Thursday, November 19, 2015

Partnership Assists Migrating Monarch Butterflies in Western North Carolina While Educating the Public

Chelsea Rath, an AmeriCorps Project Conserve member with the Carolina Mountain Land Conservancy, is already making a difference in the community she serves. Chelsea worked with a local landowner to plant a 382 plants, such as milkweed and Joe-Pye weed, on his property creating a way station for Monarch butterflies passing through Horse Shoe in Henderson County. 

Chelsea worked with Nina Veteto, the founder of Monarch Rescue, Tom Fanslow with the Carolina Mountain Land Conservancy and other AmeriCorps Project Conserve members to establish the patch of milkweed that will aid the monarchs during fall migration.

The habitat is located on property managed by Super-Sod, a sod farm in Horse Shoe, North Carolina. It is protected by a conservation easement on about 340 acres, and a buffer easement on about three miles of the French Broad River. The property includes a common area that is not currently being utilized and is mowed regularly into a lawn. “This area provided the perfect location to plant a pollinator habitat. As monarchs lose habitat around the country, it is important to create new areas for them to feed, mate, and grow,” said Ms. Rath.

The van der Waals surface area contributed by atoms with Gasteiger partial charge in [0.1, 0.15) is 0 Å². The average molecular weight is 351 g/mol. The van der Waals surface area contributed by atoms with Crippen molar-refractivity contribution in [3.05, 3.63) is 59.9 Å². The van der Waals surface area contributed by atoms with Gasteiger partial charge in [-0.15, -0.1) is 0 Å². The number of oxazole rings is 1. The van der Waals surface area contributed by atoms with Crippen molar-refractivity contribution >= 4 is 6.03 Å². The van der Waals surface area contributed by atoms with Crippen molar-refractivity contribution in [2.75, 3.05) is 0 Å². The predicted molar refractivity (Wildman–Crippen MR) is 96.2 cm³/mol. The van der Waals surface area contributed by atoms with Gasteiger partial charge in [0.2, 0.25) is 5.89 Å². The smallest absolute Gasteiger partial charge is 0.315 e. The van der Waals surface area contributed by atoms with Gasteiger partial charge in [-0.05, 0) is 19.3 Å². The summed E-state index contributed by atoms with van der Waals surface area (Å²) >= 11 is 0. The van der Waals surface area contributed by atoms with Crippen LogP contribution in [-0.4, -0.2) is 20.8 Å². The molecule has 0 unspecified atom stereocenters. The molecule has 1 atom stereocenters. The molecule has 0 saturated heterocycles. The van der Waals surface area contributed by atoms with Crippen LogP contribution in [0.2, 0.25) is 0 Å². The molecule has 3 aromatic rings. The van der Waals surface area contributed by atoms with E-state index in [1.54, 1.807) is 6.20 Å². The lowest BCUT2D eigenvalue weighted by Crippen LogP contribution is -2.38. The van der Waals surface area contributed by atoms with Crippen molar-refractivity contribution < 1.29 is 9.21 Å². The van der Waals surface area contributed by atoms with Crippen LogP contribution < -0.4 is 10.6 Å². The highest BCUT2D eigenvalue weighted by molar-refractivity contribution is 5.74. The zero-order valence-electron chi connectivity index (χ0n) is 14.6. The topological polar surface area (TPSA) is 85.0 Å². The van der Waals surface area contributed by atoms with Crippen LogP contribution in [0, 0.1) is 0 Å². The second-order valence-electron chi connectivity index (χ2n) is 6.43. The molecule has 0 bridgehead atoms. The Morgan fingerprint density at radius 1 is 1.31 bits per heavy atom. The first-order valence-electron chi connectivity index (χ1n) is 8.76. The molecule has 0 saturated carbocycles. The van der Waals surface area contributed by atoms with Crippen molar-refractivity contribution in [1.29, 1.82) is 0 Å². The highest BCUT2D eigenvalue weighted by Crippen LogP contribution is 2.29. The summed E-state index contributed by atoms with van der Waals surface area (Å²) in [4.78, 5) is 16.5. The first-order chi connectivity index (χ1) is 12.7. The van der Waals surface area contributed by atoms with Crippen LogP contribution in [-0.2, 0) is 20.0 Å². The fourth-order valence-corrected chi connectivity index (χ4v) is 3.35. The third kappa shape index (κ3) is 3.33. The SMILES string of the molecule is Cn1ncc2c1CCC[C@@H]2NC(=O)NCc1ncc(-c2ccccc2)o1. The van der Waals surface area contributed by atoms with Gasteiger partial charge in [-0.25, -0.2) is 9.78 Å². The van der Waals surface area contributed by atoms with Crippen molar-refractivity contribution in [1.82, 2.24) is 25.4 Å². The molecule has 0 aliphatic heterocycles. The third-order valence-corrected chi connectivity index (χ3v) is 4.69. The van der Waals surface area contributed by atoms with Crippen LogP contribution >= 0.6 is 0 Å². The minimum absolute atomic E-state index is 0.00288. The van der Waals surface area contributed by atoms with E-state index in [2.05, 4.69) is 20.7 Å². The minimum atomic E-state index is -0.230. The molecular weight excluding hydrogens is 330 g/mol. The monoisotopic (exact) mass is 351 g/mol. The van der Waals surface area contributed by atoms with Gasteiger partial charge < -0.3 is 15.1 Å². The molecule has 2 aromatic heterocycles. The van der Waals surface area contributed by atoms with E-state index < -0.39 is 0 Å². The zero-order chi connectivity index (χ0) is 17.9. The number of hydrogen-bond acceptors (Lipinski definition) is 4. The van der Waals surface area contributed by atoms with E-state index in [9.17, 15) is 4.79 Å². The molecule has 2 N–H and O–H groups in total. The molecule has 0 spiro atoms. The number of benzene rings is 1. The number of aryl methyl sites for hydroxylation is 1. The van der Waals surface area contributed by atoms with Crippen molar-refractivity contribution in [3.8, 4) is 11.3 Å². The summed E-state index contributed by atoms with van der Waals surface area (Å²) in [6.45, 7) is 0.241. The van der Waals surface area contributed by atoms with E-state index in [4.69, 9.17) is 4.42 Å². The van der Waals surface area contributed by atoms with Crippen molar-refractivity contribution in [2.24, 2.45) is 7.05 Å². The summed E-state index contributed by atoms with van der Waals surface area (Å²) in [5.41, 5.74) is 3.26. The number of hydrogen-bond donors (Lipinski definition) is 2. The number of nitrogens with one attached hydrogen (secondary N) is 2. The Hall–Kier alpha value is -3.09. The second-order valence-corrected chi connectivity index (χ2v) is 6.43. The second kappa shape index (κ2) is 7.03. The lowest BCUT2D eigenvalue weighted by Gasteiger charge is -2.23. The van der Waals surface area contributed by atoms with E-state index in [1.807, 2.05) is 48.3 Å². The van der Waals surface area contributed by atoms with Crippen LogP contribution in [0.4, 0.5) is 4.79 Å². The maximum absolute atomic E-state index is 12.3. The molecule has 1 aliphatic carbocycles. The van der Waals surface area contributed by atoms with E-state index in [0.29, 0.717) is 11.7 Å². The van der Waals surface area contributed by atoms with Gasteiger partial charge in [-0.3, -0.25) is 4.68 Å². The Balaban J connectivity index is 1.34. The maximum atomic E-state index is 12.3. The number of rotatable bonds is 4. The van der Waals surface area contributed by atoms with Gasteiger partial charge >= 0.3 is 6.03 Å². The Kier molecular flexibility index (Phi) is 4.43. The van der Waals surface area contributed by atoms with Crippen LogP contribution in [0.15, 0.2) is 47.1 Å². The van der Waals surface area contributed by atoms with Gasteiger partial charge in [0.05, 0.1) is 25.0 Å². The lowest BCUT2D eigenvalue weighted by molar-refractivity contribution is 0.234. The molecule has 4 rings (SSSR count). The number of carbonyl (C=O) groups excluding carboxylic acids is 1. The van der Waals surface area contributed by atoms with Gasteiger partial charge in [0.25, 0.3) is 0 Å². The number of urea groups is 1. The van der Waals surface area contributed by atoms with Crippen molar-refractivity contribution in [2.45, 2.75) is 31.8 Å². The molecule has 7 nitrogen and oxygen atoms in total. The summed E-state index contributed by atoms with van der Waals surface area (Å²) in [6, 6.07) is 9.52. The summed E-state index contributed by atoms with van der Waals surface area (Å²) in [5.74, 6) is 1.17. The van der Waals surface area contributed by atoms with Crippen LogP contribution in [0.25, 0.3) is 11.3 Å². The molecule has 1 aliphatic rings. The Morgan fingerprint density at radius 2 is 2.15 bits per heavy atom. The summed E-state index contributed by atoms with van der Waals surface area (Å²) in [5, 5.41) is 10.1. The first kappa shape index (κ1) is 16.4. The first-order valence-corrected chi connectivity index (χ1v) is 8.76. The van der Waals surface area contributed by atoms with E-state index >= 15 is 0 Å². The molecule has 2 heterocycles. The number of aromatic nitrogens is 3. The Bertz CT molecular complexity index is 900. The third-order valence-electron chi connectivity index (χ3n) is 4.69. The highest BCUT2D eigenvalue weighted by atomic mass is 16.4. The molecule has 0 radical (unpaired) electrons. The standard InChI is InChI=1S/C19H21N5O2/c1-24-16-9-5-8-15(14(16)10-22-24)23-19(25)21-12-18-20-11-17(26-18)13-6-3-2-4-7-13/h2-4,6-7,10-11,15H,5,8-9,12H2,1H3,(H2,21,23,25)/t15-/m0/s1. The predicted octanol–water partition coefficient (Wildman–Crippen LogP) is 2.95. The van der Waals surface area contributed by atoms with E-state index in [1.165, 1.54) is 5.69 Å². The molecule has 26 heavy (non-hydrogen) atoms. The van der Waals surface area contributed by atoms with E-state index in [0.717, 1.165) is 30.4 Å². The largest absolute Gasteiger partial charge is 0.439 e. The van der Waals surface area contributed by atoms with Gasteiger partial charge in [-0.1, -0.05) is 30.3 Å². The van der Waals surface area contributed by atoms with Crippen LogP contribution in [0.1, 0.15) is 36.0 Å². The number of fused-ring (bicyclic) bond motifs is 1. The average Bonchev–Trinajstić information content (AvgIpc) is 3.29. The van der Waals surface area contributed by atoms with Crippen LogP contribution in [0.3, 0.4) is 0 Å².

Dave Shaffer, the property manager at Super-Sod, readily stepped forward to volunteer his assistance after hearing Ms. Veteto speak about the risks to monarchs and their need for habitat at the Carolina Mountain Land Conservancy Landowner Appreciation Picnic.

The project will become certified as a Monarch Way Station and will have educational signage on site in the future. This signage will educate on the life cycle of monarchs, their habitat needs, and their migration habits and will highlight the unique partnership created between Carolina Mountain Land Conservancy and Super-Sod through this project. This site will also serve as a milkweed repository to provide seeds to many different groups in the community as more pollinator patches are planted.

“In addition to providing an important habitat for Monarchs and other butterflies and fall nectar sources for migrating Monarchs, the project has become an incredible opportunity to involve the community and educate visitors about the need for these pollinator habitats and why they are so important,” said Ms. Rath.

Chelsea is among several AmeriCorps members with Project Conserve enrolled in the N.C. Environmental Education Certification Program. Two AmeriCorps programs in North Carolina, Project Conserve and Project GEOS (Growing Environmental Opportunities through Service), a program of the Conservation Trust for North Carolina, have members enrolled in the certification program.

For more information about AmeriCorps Project Conserve, visit or AmeriCorps Project GEOS, visit

For information about the N.C. Environmental Education Certification Program, visit